With the Cinebench R23 multi core test, the Ryzen 5 5600 achieved an average CPU CCD1 reading of 57.5°C, a minimum temperature of 44.0°C and a maximum temperature of 59.8°C - these results were obtained with the ML240L V2 ARGB.
With the stock AMD Wraith Stealth CPU cooler on the other hand, the 5600 achieved an average temperature of 83.8°C, a minimum temperature of 75.0°C and a maximum temperature of 85.5°C.
It was also observed that with the ML240L V2 ARGB, the Ryzen 5 5600 was able to boost to a clock speed of beyond 4 GHz more frequently as compared to the AMD Wraith Stealth - this had an effect on the scores of the Cinebench R23 multi core test, where the 5600 scored 10736 points with the Cooler Master AIO, and 10027 with the stock AMD cooler. If anything, this clearly shows the importance of having a good CPU cooler to unlock the performance potential of your CPU.
Moving on to Prime95, the Ryzen 5 5600 achieved an average CPU CCD1 temperature of 56.9°C, a low of 49.3°C and a high of 67.0°C.
In contrast, with the AMD stock cooler, the 5600 achieved an average temperature of 82.2°C, a low of 75.3°C and a high of 87.3°C.
Far Cry 6
Moving on to an actual gameplay test with the popular open-world first person shooter Far Cry 6, where the game was set to the Low graphics preset with FSR disabled on the 1440p resolution, the Ryzen 5 5600 achieved an average CPU CCD1 temperature readout of 44.2°C, a low of 40.0°C and a high of 47.0°C with the ML240L V2 ARGB.
Unsurprisingly, with the AMD Wraith Stealth, the Ryzen 5 5600 runs hotter with an average temperature of 60.0°C, a low of 54.3°C and a high of 67°C.
To round up the thermal performance benchmarks, idle temperatures for both the AMD stock cooler as well as the ML240L V2 ARGB were also recorded, with the ML240L V2 achieving an average idle temperature of 32.0°C, and the Wraith Stealth achieving an average temperature of 38.0°C on idle.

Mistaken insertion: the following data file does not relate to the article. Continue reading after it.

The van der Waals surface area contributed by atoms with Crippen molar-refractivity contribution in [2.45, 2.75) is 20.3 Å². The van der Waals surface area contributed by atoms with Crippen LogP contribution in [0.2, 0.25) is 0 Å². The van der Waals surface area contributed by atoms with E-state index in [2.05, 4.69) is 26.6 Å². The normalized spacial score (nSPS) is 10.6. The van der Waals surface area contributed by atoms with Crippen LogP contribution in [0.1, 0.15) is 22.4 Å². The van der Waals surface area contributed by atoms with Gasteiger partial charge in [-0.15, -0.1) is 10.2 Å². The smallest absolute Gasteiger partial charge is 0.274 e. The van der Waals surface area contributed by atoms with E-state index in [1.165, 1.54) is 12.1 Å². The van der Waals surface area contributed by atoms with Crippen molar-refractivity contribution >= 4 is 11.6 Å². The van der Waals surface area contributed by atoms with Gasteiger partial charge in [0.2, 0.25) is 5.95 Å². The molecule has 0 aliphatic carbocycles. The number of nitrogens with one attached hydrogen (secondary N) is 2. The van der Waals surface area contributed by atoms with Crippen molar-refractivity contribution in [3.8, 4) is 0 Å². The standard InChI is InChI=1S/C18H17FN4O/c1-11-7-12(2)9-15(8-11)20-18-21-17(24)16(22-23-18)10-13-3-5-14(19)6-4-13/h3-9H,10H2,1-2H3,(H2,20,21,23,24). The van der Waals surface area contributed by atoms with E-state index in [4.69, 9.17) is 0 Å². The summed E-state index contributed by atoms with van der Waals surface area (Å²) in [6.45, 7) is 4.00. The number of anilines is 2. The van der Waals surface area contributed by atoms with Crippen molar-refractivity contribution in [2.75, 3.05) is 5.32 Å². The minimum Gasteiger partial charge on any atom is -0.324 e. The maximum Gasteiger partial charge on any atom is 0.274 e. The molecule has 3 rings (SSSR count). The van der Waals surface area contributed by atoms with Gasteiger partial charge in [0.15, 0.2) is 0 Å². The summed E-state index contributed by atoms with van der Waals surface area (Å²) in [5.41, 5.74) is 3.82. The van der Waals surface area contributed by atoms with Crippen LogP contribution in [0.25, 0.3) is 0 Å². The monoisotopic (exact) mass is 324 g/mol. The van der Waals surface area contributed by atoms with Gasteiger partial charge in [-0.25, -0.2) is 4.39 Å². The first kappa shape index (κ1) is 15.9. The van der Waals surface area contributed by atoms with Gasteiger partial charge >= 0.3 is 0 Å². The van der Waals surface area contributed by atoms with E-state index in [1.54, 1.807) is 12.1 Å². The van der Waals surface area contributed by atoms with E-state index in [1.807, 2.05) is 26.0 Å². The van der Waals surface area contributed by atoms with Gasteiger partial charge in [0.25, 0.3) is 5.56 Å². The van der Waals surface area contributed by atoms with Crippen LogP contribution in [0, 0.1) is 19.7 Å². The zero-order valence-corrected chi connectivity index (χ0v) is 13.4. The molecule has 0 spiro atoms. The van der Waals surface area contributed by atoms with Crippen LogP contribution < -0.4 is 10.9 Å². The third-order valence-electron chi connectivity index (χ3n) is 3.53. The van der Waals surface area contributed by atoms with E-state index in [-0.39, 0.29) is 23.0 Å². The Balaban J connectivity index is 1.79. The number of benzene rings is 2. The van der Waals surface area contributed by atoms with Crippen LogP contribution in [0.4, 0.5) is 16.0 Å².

Throughout the benchmark process, I found the fans to be very quiet even when the Ryzen 5 5600 was under load. While I did not have a proper decibel meter with which to measure the noise output from the ML240L V2 ARGB's SickleFlow 120 fans, I made do with a noise measurement app on my smartphone instead to get a rough estimate, and recorded an average noise level of around 48dB when the fans were running at full speed, while the test bench was running Cinebench R23's multi core test. At idle, the noise measurement app recorded an average noise level of 45dB, while the ambient noise level of the test bench's surroundings (with the test bench switched off) was measured to be around 44dB. These noise levels were recorded with my phone placed 30cm away from the fans of the ML240L V2 ARGB.
Conclusion & Pricing
In conclusion, the Cooler Master MasterLiquid ML240L V2 ARGB shapes up to be a decent offering of an AIO liquid CPU cooler that is great for mid-range processors running perhaps even a slight overclock. As an offering targeted at the low-to-mid range of the AIO CPU cooler market, the ML240L V2 ARGB is a compelling product that serves up decent thermal performance with good build quality to boot.
As of end-November 2022, the ML240L V2 ARGB is available to purchase for a price of around $125 Singapore dollars through offline and online retailers in Singapore - this price converts to roughly $92 US dollars for international readers.
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The CPU cooler featured in this article was sponsored by Cooler Master.